But most surprising and rewarding to me was the number of people that called to report Jasper’s death. So, I want to commend the citizens that called to report the death as soon as they were able – without the quick action, we may not have been able to recover his body. And because Jasper’s radio-collar was destroyed when he was hit, we would not have known if his collar suddenly stopped functioning and Jasper was alive still, or if he was hit by a car and the collar destroyed. So, this quick action by numerous people shows that we have great community support, but also that the community thinks that the work we are doing is worthwhile. We are also getting the word out sufficiently that we are establishing ourselves as resources for people to call and report these incidents, which means getting the community involved in a way that increases our productivity and ability to collect important data relevant to conservation.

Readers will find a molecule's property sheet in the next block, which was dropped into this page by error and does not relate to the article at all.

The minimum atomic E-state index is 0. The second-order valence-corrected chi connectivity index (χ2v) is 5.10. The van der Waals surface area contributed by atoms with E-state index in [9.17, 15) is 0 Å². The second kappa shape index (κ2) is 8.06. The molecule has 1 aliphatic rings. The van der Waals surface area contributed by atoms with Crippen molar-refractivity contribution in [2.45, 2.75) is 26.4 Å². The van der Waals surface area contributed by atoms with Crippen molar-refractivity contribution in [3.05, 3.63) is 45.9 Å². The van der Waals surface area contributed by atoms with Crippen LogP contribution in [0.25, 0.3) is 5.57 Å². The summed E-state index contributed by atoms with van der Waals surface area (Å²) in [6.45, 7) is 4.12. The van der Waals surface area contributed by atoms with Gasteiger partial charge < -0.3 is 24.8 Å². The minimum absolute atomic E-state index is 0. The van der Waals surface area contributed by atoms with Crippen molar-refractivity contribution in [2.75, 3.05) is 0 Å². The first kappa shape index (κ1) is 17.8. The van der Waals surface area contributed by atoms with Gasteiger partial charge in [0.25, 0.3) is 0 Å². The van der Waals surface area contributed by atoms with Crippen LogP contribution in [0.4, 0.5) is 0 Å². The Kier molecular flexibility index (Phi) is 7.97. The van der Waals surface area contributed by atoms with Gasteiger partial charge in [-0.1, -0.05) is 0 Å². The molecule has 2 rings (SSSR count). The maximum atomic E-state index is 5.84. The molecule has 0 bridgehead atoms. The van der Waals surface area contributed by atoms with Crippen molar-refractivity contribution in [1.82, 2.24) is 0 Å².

This support helps fuel the project for me, because the project presents significant daily struggles. I am struggling greatly to funding to buy a sufficient number of radio-collars, I still have not found stable, financially viable, accommodations for our interns that are paying their own way, we need another bakkie for the interns to drive and now with Jasper’s death, we are actually “down” a radio-collar (and therefore R30,000) because it was destroyed by the car that hit Jasper. However, with increased recognition of our work, hopefully we will become more competitive in our grant-writing efforts, but also find community members able to provide some financial support for the project.
If you are one of those community members, please visit our Support page. Any amount helps!